The abundance of technology in today’s society, coupled with a rise in traffic fatalities, draws an obvious conclusion: smartphone use and distracted driving are causing the spike in accidents.
Nearly all Americans between the ages of 18 and 24 have smartphones. This age group, coincidentally, also experiences some of the highest rates of auto accidents.
Though the evidence is supportive, some researchers are still skeptical as to whether smartphones have truly made our roads less safe. Their reasoning? It’s just too soon to say.
Unintentional injuries, including car accidents, is the third leading cause of death in the U.S., according to the CDC, and the leading cause of death among ages 15 to 34.
In October, the National Highway Traffic Safety Administration released a report stating that there was a 10% increase in traffic fatalities in the first part of 2016 compared to the same time last year.
“We first saw in 2015 the largest increase [in traffic fatalities], 7.2 percent, the largest percent increase in 50 years,” said NHTSA administrator Mark Rosekind, but he and the rest of the department have identified additional factors that co-align with the time frame.
One potential culprit the department came up with was the national economy. After the recession, which is when social media and mobile devices were booming, unemployment was high and fewer people were commuting to work. By 2015, these jobs were coming back, leading to high traffic. Gas prices were also significantly cheaper, encouraging Americans to drive.
Other human errors, like not bucking up, speeding, drunk driving, drowsiness at the wheel, and failure to assess the driving environment are age-old causes of auto accidents and have not changed over time — or, in some cases, crashes due to these causes have actually declined. But with an influx of drivers on the road, there are more opportunities for accidents of every kind to occur.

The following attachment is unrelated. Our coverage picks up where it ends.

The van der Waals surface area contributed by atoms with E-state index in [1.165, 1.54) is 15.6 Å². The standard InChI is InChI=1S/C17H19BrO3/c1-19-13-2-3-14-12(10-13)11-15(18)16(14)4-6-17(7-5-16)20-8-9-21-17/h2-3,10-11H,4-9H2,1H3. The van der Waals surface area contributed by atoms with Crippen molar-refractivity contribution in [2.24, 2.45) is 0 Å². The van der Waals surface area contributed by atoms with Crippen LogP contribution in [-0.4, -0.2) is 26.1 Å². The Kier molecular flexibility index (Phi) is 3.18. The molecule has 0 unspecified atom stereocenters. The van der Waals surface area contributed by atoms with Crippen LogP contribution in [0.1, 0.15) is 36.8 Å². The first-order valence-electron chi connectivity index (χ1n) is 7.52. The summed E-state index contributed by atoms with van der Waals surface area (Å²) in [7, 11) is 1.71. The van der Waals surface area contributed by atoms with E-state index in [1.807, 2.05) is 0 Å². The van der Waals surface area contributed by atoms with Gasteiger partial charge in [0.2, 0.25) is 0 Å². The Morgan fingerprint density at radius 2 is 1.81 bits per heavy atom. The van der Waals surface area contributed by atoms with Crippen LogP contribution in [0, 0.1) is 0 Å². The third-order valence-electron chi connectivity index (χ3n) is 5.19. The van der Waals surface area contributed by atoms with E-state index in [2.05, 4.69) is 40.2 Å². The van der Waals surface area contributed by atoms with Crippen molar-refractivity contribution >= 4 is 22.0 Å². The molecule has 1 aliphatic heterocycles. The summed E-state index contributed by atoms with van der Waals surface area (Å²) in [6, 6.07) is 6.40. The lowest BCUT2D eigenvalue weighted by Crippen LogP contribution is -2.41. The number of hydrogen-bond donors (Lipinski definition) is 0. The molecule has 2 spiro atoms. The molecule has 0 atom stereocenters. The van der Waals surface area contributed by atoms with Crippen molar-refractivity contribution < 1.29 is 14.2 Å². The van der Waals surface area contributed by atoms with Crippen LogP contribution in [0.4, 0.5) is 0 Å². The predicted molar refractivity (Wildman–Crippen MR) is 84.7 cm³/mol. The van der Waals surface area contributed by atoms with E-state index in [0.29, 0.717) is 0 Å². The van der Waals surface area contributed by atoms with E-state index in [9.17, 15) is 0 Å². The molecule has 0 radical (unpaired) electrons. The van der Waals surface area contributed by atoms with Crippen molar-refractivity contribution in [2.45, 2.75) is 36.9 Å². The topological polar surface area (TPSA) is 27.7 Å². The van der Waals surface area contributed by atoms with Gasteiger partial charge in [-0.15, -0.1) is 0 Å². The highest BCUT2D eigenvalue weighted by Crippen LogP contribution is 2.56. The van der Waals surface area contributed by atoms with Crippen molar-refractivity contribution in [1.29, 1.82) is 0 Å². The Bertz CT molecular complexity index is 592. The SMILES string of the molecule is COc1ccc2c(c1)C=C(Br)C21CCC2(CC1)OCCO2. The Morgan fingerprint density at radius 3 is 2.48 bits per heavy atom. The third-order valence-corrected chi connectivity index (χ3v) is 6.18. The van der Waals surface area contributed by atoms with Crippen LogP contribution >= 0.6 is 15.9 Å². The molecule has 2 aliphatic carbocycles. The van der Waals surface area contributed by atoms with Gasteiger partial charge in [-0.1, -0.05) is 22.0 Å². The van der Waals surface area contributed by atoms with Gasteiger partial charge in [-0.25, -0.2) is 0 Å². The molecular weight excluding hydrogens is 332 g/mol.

Rosekind does not write off the significance of distracted driving, however. In fact, distractions can come from a variety of things. Passengers can be distracting, as can additional tasks like eating on the go or applying makeup in the car. It’s natural to believe that electronic devices like smartphones shoulder the entire blame for distracted driving, but that simply isn’t the case.
“The more and more technology that we get offers tremendous value to potentially help save these live,” said Rosekind, “but there’s also the potential to bring more things into the car that could distract us, as well.”
The Insurance Institute for Highway Safety is also hesitant to blame smartphones for more fatal auto accidents, instead citing that the maturity of drivers has a lot to do with the number of crashes.
Burgeoning economic recovery, like the U.S. began to undergo in 2015, not only brings experienced drivers back into the workforce, but also recent high school and college graduates. With a higher influx of young drivers commuting alongside other drivers, the chance of vehicle collision also rises.
That being said, Jessica Cicchino, vice president for research at IIHS, believes that smartphones are a significant hazard to driving. In fact, she believes that it is now the sole distraction for the majority of young drivers.
“It’s definitely a thing that people are doing. We know that people are doing it,” said Cicchino, but the data is just not there yet.
The first smartphone, the Ericsson R380, was not marketed until the year 2000, and the first iPhone was not released until 2007. Though many generations of smartphones have come and gone — the average smartphone only lasts about two years — there are still many things that we don’t know about this relatively new technology.